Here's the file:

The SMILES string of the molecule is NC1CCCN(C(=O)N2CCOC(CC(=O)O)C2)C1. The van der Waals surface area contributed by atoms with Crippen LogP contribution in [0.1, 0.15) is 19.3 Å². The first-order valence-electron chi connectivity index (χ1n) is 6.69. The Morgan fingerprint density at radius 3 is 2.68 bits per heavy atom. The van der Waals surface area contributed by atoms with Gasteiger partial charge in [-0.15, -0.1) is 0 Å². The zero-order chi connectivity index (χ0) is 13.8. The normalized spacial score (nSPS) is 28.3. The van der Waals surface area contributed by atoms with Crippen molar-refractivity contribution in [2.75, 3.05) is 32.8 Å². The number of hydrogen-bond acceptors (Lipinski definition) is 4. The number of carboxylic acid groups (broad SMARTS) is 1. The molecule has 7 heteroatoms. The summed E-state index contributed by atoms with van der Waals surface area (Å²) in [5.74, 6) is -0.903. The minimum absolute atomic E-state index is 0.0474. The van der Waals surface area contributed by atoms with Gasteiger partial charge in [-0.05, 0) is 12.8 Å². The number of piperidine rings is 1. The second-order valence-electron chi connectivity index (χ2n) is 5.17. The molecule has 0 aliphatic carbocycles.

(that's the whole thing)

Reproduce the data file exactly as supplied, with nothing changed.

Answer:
The SMILES string of the molecule is NC1CCCN(C(=O)N2CCOC(CC(=O)O)C2)C1. The van der Waals surface area contributed by atoms with Crippen LogP contribution in [0.1, 0.15) is 19.3 Å². The first-order valence-electron chi connectivity index (χ1n) is 6.69. The Morgan fingerprint density at radius 3 is 2.68 bits per heavy atom. The van der Waals surface area contributed by atoms with Gasteiger partial charge in [-0.15, -0.1) is 0 Å². The zero-order chi connectivity index (χ0) is 13.8. The normalized spacial score (nSPS) is 28.3. The van der Waals surface area contributed by atoms with Crippen molar-refractivity contribution in [2.75, 3.05) is 32.8 Å². The number of hydrogen-bond acceptors (Lipinski definition) is 4. The number of carboxylic acid groups (broad SMARTS) is 1. The molecule has 7 heteroatoms. The summed E-state index contributed by atoms with van der Waals surface area (Å²) in [5.74, 6) is -0.903. The minimum absolute atomic E-state index is 0.0474. The van der Waals surface area contributed by atoms with Gasteiger partial charge in [-0.05, 0) is 12.8 Å². The number of piperidine rings is 1. The second-order valence-electron chi connectivity index (χ2n) is 5.17. The molecule has 0 aliphatic carbocycles.